My answer to that is a resounding, “YES!” But people have a really hard time with that. We want our artists – whether they are musicians, painters, actors, writers, poets, dancers, etc. – to live up to the beautiful, truthful, powerful and poignant things they create.

But here’s the rub: Artists can be selfish, petty and screwed-up. In fact, I would argue that many of the people we would label “genius” have some tremendous flaws of personality and conduct. Stories abound of relationship conflicts, racism and sexism, violence, alcoholism, drug abuse and suicide. Artists tend towards depression and anxiety; they are often ostracized in society because of things like homosexuality or their political leanings. Yes, many can be and have been assholes. But many have also struggled in a world that doesn’t understand them at all, causing all kinds of anti-social behavior to ensue.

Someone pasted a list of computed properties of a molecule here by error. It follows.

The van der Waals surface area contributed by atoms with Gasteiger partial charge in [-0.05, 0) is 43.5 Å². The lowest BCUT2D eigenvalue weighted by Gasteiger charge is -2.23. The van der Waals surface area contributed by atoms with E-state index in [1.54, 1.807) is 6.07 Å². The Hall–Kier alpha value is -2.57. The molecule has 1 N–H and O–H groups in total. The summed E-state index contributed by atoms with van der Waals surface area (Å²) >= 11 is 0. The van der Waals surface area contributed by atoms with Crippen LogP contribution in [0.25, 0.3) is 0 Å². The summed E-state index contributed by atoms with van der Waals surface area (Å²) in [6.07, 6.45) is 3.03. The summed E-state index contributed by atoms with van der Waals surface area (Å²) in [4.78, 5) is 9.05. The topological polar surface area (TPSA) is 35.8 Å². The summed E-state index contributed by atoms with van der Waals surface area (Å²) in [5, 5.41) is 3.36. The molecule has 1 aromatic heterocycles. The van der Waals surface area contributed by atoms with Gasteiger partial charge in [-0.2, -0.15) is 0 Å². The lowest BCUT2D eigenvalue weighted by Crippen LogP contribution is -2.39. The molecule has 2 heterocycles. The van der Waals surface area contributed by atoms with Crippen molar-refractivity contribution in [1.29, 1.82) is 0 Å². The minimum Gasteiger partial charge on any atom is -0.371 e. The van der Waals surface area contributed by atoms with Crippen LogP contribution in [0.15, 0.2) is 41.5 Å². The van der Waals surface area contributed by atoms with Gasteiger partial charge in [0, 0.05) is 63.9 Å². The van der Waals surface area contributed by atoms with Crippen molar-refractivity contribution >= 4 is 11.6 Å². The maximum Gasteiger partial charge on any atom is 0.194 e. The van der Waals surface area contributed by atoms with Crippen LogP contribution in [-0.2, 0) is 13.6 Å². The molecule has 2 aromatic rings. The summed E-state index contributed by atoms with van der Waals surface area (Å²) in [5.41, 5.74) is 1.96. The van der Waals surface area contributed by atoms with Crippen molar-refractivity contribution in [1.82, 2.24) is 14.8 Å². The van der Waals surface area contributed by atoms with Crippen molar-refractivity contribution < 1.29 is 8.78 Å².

But does this lessen the power of their creations? “Guernica”, perhaps Picasso’s most famous work, should give us the answer to that question.


I had the opportunity to see this masterpiece in person at the Museo Reina Sofia in Madrid, Spain. What strikes you first is the sheer size of the painting: It is 11 feet by 25 feet. As an art student who had only seen the painting in a text book, I found its scale to be, literally, breath-taking (I was a bit woozy upon seeing it the first time!). It commands your attention by its size alone. But the true power lies in the imagery and presentation, the shape and form, the movement and contrast. It conveys agony and brutality, death and destruction, and, in the form of a simple flower, at first hard to find amidst the chaos, hope.